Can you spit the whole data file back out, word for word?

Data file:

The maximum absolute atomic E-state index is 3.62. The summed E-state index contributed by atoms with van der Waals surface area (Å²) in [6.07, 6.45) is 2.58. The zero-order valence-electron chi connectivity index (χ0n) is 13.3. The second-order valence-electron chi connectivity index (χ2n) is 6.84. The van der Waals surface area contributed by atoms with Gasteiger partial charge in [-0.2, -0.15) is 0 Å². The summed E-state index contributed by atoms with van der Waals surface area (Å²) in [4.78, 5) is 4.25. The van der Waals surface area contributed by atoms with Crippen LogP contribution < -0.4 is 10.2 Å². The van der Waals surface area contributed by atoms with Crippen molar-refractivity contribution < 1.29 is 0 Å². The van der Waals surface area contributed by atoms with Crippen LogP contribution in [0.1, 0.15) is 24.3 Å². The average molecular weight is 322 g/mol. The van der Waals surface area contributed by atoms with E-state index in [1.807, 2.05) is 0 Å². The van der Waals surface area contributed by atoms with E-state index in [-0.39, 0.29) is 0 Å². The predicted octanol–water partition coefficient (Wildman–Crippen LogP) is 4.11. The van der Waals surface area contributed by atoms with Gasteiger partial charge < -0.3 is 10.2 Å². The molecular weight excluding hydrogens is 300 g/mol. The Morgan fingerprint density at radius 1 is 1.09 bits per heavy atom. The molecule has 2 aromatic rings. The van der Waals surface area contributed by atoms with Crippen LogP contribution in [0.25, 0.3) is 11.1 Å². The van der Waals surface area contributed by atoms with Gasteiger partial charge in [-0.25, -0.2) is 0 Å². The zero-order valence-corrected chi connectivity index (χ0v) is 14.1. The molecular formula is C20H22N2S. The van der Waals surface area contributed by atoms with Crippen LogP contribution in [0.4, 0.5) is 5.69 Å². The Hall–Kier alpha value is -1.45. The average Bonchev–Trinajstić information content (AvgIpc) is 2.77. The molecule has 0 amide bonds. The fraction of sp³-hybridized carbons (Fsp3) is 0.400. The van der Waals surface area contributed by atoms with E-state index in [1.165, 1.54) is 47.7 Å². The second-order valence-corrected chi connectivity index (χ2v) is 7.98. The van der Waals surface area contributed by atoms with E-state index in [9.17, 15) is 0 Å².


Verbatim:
The maximum absolute atomic E-state index is 3.62. The summed E-state index contributed by atoms with van der Waals surface area (Å²) in [6.07, 6.45) is 2.58. The zero-order valence-electron chi connectivity index (χ0n) is 13.3. The second-order valence-electron chi connectivity index (χ2n) is 6.84. The van der Waals surface area contributed by atoms with Gasteiger partial charge in [-0.2, -0.15) is 0 Å². The summed E-state index contributed by atoms with van der Waals surface area (Å²) in [4.78, 5) is 4.25. The van der Waals surface area contributed by atoms with Crippen LogP contribution < -0.4 is 10.2 Å². The van der Waals surface area contributed by atoms with Crippen molar-refractivity contribution < 1.29 is 0 Å². The van der Waals surface area contributed by atoms with Crippen LogP contribution in [0.1, 0.15) is 24.3 Å². The average molecular weight is 322 g/mol. The van der Waals surface area contributed by atoms with E-state index in [1.807, 2.05) is 0 Å². The van der Waals surface area contributed by atoms with E-state index in [-0.39, 0.29) is 0 Å². The predicted octanol–water partition coefficient (Wildman–Crippen LogP) is 4.11. The van der Waals surface area contributed by atoms with Gasteiger partial charge < -0.3 is 10.2 Å². The molecular weight excluding hydrogens is 300 g/mol. The Morgan fingerprint density at radius 1 is 1.09 bits per heavy atom. The molecule has 2 aromatic rings. The van der Waals surface area contributed by atoms with Crippen LogP contribution in [0.25, 0.3) is 11.1 Å². The van der Waals surface area contributed by atoms with Gasteiger partial charge in [-0.25, -0.2) is 0 Å². The zero-order valence-corrected chi connectivity index (χ0v) is 14.1. The molecular formula is C20H22N2S. The van der Waals surface area contributed by atoms with Crippen LogP contribution in [0.4, 0.5) is 5.69 Å². The Hall–Kier alpha value is -1.45. The average Bonchev–Trinajstić information content (AvgIpc) is 2.77. The molecule has 0 amide bonds. The fraction of sp³-hybridized carbons (Fsp3) is 0.400. The van der Waals surface area contributed by atoms with E-state index in [1.165, 1.54) is 47.7 Å². The second-order valence-corrected chi connectivity index (χ2v) is 7.98. The van der Waals surface area contributed by atoms with E-state index in [9.17, 15) is 0 Å².